|Xie, Feng - KANSAS STATE UNIV.|
|Pierce, Richard - USDA, GIPSA, FGIS|
Submitted to: Cereal Chemistry
Publication Type: Peer Reviewed Journal
Publication Acceptance Date: June 26, 2006
Publication Date: September 1, 2006
Repository URL: http://naldc.nal.usda.gov/download/12144/PDF
Citation: Dowell, F.E., Maghirang, E.B., Xie, F., Lookhart, G.L., Pierce, R., Seabourn, B.W., Bean, S., Wilson, J.D., Chung, O.K. 2006. Predicting wheat quality characteristics and functionality using near-infrared spectroscopy. Cereal Chemistry. Vol. (83)5:529-536. Interpretive Summary: Rapid tests are needed by the wheat industry to measure grain quality to determine value, and to predict the bread quality that will be produced from that grain. Near-infrared spectroscopy (NIRS) is commonly used to measure characteristics such as protein and moisture content, and may have potential for measuring other parameters. This rapid technology was examined from measuring 190 grain, milling, flour, dough, and breadmaking quality parameters of 100 hard red winter and 98 hard red spring wheat samples. Protein content, moisture content, and flour color were predicted with very high accuracies. Other parameters that showed some potential for rough screening using NIRS include test weight, dark hard and vitreous kernels, SDS sedimentation volume, gluten content, gliadin and glutenin content, water absorption, and loaf volume. However, many of these characteristics are highly correlated to protein content. When the influence of protein content was removed, the only factors that could be predicted by NIRS were moisture content, flour color, and dark hard and vitreous kernels. Similar results were seen for hard red winter and spring wheat, and when using spectra from grain or flour. This study emphasizes the advantages and limitations of NIR technology, and the need for developing other rapid quality prediction tests.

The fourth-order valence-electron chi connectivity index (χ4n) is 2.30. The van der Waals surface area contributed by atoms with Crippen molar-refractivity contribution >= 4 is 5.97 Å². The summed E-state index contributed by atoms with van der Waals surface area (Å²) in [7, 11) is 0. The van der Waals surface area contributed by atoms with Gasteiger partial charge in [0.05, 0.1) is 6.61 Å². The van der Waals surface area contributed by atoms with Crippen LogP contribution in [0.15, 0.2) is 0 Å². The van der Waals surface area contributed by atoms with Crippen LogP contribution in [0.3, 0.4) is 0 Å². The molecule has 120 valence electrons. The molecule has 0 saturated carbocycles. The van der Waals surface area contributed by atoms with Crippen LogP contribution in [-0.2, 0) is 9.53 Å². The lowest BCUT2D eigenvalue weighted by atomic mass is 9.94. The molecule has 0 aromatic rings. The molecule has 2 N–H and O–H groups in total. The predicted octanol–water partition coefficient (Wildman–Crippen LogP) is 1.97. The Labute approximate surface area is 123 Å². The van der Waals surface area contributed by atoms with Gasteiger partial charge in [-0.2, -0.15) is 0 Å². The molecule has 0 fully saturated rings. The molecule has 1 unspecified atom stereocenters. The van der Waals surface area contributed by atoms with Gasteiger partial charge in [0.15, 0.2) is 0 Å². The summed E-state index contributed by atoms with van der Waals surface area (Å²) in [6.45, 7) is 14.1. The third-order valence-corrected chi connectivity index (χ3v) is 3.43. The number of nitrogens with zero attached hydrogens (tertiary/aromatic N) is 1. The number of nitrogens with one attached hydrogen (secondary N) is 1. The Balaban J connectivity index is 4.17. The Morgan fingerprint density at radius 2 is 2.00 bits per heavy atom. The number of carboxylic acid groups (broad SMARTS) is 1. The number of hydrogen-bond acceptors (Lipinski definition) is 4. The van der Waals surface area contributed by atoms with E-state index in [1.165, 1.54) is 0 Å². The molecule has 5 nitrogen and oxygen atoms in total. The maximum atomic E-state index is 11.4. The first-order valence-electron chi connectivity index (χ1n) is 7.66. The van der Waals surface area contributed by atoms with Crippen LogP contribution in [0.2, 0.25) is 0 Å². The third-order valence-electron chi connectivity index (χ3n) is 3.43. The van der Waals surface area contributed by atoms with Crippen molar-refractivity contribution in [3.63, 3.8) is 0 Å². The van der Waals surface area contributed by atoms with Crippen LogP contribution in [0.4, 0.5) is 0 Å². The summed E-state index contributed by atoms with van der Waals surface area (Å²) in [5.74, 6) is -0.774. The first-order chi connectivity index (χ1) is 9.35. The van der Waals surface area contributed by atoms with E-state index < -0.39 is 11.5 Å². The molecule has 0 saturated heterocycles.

Technical Abstract: The accuracy of using near-infrared spectroscopy (NIRS) for predicting 190 grain, milling, flour, dough, and breadmaking quality parameters of 100 hard red winter (HRW) and 98 hard red spring (HRS) wheat and flour samples was evaluated. NIRS shows the potential for predicting protein content, moisture content, and flour color b* values with accuracies suitable for process control (R2>0.97). Many other parameters were predicted with accuracies suitable for rough screening including test weight, single-kernel diameter and moisture content, SDS sedimentation volume, color a* values, total gluten content, mixograph, farinograph, and alveograph parameters, loaf volume, specific loaf volume, baking water absorption and mix time, gliadin and glutenin content, flour particle size, and dark hard and vitreous kernels. Similar results were seen for HRW and HRS wheat, and when predicting quality using spectra from grain or flour. However, many attributes were correlated to protein content. When the influence of protein content was removed from the analyses, the only factors that could be predicted by NIRS with R2 > 0.70 were moisture content, flour color, and dark hard and vitreous kernels. Thus, NIRS can be used to predict many grain quality and functionality traits, but mainly because of the high correlations of these traits to protein content.